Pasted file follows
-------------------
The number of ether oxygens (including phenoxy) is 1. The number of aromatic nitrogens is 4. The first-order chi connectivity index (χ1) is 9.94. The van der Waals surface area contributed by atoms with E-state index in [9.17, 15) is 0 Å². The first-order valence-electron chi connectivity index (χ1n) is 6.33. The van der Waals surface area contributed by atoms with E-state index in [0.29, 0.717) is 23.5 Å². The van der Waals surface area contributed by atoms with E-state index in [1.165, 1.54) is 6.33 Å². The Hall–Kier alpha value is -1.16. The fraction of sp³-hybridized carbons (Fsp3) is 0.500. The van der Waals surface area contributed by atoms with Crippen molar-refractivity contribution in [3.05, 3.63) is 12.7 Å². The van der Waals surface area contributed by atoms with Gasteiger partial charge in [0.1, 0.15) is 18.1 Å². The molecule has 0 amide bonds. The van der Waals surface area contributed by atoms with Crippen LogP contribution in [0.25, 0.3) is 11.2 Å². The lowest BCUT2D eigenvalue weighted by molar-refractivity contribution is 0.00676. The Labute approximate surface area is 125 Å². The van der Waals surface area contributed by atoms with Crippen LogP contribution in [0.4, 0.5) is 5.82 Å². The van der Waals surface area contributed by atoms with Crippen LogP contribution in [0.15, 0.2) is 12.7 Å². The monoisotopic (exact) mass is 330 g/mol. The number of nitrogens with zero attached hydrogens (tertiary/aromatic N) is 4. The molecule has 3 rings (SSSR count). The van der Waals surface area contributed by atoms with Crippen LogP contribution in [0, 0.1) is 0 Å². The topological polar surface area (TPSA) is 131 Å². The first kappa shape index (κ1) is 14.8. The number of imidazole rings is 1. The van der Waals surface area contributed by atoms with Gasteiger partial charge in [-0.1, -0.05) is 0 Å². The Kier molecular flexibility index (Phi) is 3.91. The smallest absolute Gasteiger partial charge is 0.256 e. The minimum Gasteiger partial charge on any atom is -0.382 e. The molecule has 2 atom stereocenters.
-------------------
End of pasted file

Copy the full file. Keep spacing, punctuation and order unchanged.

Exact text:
The number of ether oxygens (including phenoxy) is 1. The number of aromatic nitrogens is 4. The first-order chi connectivity index (χ1) is 9.94. The van der Waals surface area contributed by atoms with E-state index in [9.17, 15) is 0 Å². The first-order valence-electron chi connectivity index (χ1n) is 6.33. The van der Waals surface area contributed by atoms with E-state index in [0.29, 0.717) is 23.5 Å². The van der Waals surface area contributed by atoms with E-state index in [1.165, 1.54) is 6.33 Å². The Hall–Kier alpha value is -1.16. The fraction of sp³-hybridized carbons (Fsp3) is 0.500. The van der Waals surface area contributed by atoms with Crippen molar-refractivity contribution in [3.05, 3.63) is 12.7 Å². The van der Waals surface area contributed by atoms with Gasteiger partial charge in [0.1, 0.15) is 18.1 Å². The molecule has 0 amide bonds. The van der Waals surface area contributed by atoms with Crippen LogP contribution in [0.25, 0.3) is 11.2 Å². The lowest BCUT2D eigenvalue weighted by molar-refractivity contribution is 0.00676. The Labute approximate surface area is 125 Å². The van der Waals surface area contributed by atoms with Crippen LogP contribution in [0.4, 0.5) is 5.82 Å². The van der Waals surface area contributed by atoms with Crippen LogP contribution in [0.15, 0.2) is 12.7 Å². The monoisotopic (exact) mass is 330 g/mol. The number of nitrogens with zero attached hydrogens (tertiary/aromatic N) is 4. The molecule has 3 rings (SSSR count). The van der Waals surface area contributed by atoms with Crippen LogP contribution in [0, 0.1) is 0 Å². The topological polar surface area (TPSA) is 131 Å². The first kappa shape index (κ1) is 14.8. The number of imidazole rings is 1. The van der Waals surface area contributed by atoms with Gasteiger partial charge in [-0.1, -0.05) is 0 Å². The Kier molecular flexibility index (Phi) is 3.91. The smallest absolute Gasteiger partial charge is 0.256 e. The minimum Gasteiger partial charge on any atom is -0.382 e. The molecule has 2 atom stereocenters.